A Brief History
Today, on September 18, 2014, Scotland is voting either yes or no on the topic of independence from Great Britain and the United Kingdom. Only a simple majority vote is needed, that means 50% + one person.
Update: As of July, 2020, Scotland is still part of the UK, although the Brexit fiasco looms over the union and the issue of the independence of Scotland is still a realistic possibility at some point.
Formally united in 1707 by the Act of Union which was ratified by both the English and Scottish parliaments, Scotland is now seeking to break that bond.
When asked what role the Queen would have in a new, independent Scotland, Alex Salmond, the First Minister of Scotland and proponent of the Yes Scotland campaign, said that Elizabeth II would automatically become Queen of Scotland, just as she is also Queen of Canada and Australia.
What many people do not know, however, is that there is another contender, one who in Scottish terms, might even have a better claim.
To understand this situation, one has to go back 413 years to when Queen Elizabeth I died. Without any children of her own, upon her death the English throne was given to a cousin who happened to also be King of Scotland. Though James Stuart called himself “King of Great Britain,” he was, in fact, king of two independent countries – Scotland and England. Of Scotland he was James VI; of England he was James I. This went well (relatively speaking) until 1688 when James II’s wife, Mary of Modena, gave birth to a son. By this time, Scotland and England were both primarily Protestant countries, and the birth of a Catholic heir was viewed as a threat. Unrests followed, and in what became known as the Glorious Revolution, James II was ousted from his throne by his Protestant son-in-law and daughter, William and Mary, and forced to live in exile in France. It was from there, that James II and his son, James Francis Edward Stuart, who became known as the “Old Pretender” would try to rouse up troops and the support of their followers, the Jacobites, to regain their thrones. Neither of them was successful.
The most success was experienced by the eldest son of the “Old Pretender,” Charles Edward Louis Stuart, who was appropriately called the “Young Pretender.” Also known as “Bonnie Prince Charlie,” he led the Jacobite Rising of 1745 in which Scottish highlanders and clans joined together to restore the Stuarts to the throne after it had been given to the Hanoverians. The Jacobites, however, were crushed by British troops at the Battle of Culloden near Inverness, Scotland. The reason the Hanoverians were in power was because during the reign of Queen Anne, another daughter of James II, the Act of Succession was passed in 1702 to ensure that no Catholic could ever inherit the throne of Great Britain. This effectively barred the remaining Stuart line from assuming power and gave it to their German cousins, instead. The “Young Pretender” had no surviving legitimate children, so at the death of his own younger brother, the Jacobite succession reverted to the descendents of Henrietta of England, a sister of James II, who had married into the French royal family.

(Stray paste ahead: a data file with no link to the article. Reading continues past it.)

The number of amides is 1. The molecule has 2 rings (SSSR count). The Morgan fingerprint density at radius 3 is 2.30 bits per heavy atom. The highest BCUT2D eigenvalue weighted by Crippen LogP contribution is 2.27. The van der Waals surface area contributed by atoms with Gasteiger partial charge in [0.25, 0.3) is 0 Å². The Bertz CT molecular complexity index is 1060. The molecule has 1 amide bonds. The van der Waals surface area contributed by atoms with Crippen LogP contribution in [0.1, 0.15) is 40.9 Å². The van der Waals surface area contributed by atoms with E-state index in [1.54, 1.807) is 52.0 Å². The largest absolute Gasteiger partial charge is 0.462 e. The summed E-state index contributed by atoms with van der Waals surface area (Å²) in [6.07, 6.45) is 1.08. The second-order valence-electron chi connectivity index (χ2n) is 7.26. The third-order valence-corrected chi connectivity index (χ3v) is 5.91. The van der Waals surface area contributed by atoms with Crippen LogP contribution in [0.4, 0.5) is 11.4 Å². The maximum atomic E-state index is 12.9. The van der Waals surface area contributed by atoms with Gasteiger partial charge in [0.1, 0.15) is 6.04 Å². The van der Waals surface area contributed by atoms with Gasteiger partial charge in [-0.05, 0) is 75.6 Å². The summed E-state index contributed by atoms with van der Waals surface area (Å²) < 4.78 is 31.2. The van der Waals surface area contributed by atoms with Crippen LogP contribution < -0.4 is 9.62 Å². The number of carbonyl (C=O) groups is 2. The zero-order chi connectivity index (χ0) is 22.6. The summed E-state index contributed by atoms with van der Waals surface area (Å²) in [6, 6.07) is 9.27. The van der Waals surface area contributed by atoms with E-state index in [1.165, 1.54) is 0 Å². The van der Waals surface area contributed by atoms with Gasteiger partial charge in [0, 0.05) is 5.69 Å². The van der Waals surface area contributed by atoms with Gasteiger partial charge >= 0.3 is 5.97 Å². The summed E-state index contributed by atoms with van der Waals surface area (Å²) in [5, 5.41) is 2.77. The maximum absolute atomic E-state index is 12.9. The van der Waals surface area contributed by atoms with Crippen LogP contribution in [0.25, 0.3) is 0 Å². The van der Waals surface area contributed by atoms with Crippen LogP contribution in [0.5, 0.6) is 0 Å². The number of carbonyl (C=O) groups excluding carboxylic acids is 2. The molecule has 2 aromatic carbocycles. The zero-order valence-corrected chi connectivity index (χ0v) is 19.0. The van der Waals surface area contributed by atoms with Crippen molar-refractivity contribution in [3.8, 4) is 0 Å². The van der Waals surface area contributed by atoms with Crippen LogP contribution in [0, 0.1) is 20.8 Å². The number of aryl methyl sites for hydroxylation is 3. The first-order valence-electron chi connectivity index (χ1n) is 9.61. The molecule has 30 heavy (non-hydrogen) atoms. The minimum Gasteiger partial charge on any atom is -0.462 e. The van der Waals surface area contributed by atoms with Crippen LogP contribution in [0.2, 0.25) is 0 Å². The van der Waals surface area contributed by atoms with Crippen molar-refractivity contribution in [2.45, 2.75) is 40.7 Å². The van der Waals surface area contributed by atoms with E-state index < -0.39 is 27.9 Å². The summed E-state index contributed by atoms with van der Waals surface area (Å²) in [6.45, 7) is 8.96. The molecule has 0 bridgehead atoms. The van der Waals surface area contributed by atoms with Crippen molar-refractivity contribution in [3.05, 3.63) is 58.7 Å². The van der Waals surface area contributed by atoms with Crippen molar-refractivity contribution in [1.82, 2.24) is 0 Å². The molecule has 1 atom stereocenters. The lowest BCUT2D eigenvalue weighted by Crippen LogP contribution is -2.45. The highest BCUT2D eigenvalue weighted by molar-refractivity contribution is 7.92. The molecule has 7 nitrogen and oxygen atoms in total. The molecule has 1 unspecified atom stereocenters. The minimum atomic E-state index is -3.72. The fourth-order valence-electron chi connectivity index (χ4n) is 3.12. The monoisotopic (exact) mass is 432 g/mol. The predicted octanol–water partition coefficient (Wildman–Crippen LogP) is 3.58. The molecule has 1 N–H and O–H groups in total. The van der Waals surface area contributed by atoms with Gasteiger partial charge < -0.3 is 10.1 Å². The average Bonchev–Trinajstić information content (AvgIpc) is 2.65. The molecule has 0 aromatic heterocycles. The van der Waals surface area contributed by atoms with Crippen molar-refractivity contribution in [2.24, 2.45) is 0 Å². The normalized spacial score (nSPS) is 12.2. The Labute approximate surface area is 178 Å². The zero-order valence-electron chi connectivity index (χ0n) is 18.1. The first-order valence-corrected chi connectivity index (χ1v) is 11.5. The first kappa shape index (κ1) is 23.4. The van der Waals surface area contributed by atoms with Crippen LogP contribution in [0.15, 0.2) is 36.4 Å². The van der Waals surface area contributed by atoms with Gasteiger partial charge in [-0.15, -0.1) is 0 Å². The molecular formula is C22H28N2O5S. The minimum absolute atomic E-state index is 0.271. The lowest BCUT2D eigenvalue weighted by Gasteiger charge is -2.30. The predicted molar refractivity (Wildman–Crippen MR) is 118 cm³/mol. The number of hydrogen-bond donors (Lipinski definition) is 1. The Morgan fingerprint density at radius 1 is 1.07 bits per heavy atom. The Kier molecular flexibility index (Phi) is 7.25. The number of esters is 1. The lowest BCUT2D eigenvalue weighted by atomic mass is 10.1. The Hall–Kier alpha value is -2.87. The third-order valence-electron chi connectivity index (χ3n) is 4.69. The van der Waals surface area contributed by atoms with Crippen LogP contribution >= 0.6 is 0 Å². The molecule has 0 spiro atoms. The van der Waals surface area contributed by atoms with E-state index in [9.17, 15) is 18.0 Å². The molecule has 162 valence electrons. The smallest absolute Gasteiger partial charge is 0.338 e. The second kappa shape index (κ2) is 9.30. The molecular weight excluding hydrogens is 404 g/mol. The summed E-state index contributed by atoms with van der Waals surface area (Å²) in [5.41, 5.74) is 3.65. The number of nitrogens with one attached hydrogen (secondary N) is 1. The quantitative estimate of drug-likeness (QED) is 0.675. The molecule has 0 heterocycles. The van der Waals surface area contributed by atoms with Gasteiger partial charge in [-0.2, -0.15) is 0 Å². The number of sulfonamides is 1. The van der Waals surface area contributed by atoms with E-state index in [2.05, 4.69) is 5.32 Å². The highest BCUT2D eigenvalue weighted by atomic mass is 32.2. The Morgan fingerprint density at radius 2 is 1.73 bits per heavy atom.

The person who currently has the best Jacobite claim is Franz, Duke of Bavaria, head of the House of Wittelsbach. As such, he is known as King Francis II within the Jacobite community. He, himself, does not comment on his status and to date has not pursued his claim and is happy with his wiener dogs. In fact, at his recent 80th birthday celebration, 6 Dachshund kennel clubs paraded past him in his honor.
Whatever the outcome of the Scottish independence referendum, Scotland will most likely keep Elizabeth II as its Queen as there have been no rumors of plans to replace her. Of course, who is to say what might happen should a monarch who is less agreeable follow her?
What might change with a break from England would be the currency for Scotland and the design and name of the British flag, the Union Jack, which was the flags of both England and Scotland superimposed on one another. Everything else can be read in Alex Salmond’s 667-page publication titled “Scotland’s Future – Your Guide to an Independent Scotland,” in his words, the “most comprehensive blueprint for an independent country ever published.” 667 pages?! Now that is dedication and commitment to a cause. Halfway through, one is probably just about ready to give him any king or queen he wants.
Question for students (and subscribers): Should Scotland be independent? Please let us know in the comments section below this article.
For another interesting event that happened on September 18, please see the History and Headlines article: “September 18, 2001: Terror by Mail – Will Your Next Piece of Mail Kill You? (The Anthrax Scare).”
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For more information, please see…
Cochrane, Alan. Scottish Independence: Yes or No (The Great Debate). The History Press, 2014.
Knox, William. Scottish History For Dummies. For Dummies, 2014.